Cure of mammary carcinomas in Her-2 transgenic mice through sequential stimulation of innate (neoadjuvant interleukin-12) and adaptive (DNA vaccine electroporation) immunity

Wayne State University, Detroit, Michigan, United States
Clinical Cancer Research (Impact Factor: 8.19). 04/2005; 11(5):1941-52. DOI: 10.1158/1078-0432.CCR-04-1873
Source: PubMed

ABSTRACT Whereas neoadjuvant therapy is emerging as a treatment option in early primary breast cancer, no data are available on the use of antiangiogenic and immunomodulatory agents in a neoadjuvant setting. In a model of Her-2 spontaneous mammary cancer, we investigated the efficacy of neoadjuvant interleukin 12 (IL-12) followed by "immune-surgery" of the residual tumor.
Female BALB/c mice transgenic for the rat Her-2 oncogene inexorably develop invasive carcinomas in all their mammary glands by the 23rd week of age. Mice with multifocal in situ carcinomas received four weekly i.p. injections of 100 ng IL-12 followed by a 3-week rest. This course was given four times. A few mice additionally received DNA plasmids encoding portions of the Her-2 receptor electroporated through transcutaneous electric pulses.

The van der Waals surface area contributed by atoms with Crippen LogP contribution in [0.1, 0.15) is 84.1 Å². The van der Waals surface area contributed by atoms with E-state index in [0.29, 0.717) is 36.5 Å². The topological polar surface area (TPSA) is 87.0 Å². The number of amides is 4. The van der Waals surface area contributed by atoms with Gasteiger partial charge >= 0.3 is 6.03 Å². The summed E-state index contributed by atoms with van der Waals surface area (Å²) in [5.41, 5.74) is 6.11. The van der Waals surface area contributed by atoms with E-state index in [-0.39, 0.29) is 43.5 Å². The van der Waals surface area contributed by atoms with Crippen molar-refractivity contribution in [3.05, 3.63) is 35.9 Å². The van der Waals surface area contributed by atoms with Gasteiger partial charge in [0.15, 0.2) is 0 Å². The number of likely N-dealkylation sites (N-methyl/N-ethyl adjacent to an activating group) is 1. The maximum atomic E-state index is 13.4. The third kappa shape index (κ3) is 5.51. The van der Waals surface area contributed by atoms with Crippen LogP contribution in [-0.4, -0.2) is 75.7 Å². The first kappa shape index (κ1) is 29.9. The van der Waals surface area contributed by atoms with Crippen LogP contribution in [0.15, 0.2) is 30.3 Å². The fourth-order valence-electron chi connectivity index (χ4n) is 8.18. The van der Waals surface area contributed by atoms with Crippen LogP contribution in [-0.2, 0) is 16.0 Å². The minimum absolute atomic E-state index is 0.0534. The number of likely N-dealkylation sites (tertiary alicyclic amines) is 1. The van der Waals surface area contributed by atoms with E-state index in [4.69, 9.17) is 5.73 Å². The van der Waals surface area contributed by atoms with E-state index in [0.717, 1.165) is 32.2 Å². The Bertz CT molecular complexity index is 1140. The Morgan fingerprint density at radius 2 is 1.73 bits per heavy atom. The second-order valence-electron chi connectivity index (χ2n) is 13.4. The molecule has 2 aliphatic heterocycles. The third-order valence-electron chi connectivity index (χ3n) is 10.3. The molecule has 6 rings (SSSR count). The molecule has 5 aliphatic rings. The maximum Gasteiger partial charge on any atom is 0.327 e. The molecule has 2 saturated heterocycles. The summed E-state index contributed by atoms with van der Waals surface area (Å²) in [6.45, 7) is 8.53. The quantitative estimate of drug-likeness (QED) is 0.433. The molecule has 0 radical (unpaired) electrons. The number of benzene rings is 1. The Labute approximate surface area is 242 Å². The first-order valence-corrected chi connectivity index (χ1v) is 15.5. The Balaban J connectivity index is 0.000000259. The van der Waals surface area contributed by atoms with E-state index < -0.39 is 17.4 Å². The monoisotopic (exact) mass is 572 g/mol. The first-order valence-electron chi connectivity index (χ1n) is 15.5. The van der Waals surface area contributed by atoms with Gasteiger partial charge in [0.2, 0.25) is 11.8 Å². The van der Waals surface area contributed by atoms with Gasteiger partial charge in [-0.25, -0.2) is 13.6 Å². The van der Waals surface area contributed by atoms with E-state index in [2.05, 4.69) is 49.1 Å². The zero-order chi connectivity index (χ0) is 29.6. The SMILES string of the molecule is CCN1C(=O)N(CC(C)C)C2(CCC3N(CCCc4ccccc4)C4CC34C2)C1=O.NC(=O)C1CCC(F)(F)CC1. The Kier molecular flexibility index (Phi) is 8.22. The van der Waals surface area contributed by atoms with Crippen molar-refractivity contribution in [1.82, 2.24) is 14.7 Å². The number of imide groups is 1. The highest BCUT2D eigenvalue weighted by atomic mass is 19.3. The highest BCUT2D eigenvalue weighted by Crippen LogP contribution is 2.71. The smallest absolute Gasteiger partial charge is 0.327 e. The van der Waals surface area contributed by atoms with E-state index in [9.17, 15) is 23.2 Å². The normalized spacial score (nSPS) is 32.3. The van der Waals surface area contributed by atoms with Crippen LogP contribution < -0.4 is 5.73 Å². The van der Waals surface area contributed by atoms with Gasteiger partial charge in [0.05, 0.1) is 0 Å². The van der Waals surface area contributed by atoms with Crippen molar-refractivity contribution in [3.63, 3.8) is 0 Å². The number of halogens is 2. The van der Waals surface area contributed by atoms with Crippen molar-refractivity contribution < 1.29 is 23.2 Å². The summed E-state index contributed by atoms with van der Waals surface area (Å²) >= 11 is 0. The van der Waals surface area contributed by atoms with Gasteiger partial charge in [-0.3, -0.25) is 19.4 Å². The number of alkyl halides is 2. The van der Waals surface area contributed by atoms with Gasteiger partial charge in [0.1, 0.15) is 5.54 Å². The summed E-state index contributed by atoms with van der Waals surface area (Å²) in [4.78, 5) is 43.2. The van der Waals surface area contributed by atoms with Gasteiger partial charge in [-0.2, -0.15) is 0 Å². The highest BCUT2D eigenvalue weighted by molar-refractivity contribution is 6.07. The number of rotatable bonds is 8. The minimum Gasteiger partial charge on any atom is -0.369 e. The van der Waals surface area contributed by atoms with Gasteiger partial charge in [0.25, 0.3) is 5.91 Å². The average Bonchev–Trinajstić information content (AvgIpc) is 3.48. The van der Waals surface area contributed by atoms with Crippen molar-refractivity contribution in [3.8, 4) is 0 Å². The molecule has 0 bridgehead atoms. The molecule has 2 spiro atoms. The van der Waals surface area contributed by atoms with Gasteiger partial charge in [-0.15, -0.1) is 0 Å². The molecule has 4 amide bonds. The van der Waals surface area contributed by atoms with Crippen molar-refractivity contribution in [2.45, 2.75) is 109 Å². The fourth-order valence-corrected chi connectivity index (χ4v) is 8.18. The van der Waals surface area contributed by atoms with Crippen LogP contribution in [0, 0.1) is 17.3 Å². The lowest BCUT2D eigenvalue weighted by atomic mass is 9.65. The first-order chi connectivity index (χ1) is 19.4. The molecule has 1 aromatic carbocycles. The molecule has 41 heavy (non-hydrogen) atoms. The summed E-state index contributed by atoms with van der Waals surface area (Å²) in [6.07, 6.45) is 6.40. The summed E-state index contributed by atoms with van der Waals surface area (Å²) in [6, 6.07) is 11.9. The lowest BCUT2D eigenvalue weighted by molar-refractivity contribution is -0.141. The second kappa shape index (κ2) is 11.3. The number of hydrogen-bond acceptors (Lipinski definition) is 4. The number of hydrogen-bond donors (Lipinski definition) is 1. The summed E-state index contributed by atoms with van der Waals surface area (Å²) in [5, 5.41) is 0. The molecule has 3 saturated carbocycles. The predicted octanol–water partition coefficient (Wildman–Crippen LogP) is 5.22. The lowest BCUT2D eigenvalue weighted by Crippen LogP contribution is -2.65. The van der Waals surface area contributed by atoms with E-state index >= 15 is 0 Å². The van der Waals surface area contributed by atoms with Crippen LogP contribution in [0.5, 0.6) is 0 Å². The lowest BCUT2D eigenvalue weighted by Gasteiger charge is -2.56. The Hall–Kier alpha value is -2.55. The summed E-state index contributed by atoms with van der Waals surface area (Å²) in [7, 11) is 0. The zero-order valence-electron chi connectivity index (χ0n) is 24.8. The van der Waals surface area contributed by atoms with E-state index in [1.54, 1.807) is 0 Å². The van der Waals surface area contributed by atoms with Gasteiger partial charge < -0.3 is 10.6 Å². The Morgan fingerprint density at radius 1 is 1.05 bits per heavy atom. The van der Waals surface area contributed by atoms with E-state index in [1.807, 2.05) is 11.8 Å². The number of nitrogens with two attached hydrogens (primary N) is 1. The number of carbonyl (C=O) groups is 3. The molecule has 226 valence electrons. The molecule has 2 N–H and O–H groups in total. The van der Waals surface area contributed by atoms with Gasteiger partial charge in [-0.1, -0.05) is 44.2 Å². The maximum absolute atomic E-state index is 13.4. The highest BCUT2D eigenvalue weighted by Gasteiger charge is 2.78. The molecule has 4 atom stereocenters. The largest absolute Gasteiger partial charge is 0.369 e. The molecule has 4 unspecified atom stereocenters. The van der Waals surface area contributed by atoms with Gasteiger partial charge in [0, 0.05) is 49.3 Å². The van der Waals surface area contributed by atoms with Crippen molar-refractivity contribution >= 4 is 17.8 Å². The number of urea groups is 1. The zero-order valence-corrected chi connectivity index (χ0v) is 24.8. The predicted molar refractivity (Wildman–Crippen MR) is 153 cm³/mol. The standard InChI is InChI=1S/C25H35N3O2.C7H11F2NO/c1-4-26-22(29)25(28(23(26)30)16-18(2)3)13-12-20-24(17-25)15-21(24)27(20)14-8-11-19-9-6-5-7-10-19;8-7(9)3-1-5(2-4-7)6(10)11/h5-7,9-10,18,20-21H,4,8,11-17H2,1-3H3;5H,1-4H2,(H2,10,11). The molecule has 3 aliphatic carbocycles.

The protection elicited by IL-12 in combination with two DNA vaccine electroporations kept 63% of mice tumor-free. Complete protection of all 1-year-old mice was achieved when IL-12-treated mice received four vaccine electroporations. Pathologic findings, in vitro tests, and the results from immunization of both IFN-gamma and immunoglobulin gene knockout transgenic mice and of adoptive transfer experiments all show that IL-12 augments the B- and T-cell response elicited by vaccination and slightly decreases the number of regulatory T cells. In addition, IL-12 strongly inhibits tumor angiogenesis.
In Her-2 transgenic mice, IL-12 impairs tumor progression and triggers innate immunity so markedly that DNA vaccination becomes effective at late points in time when it is ineffective on its own.

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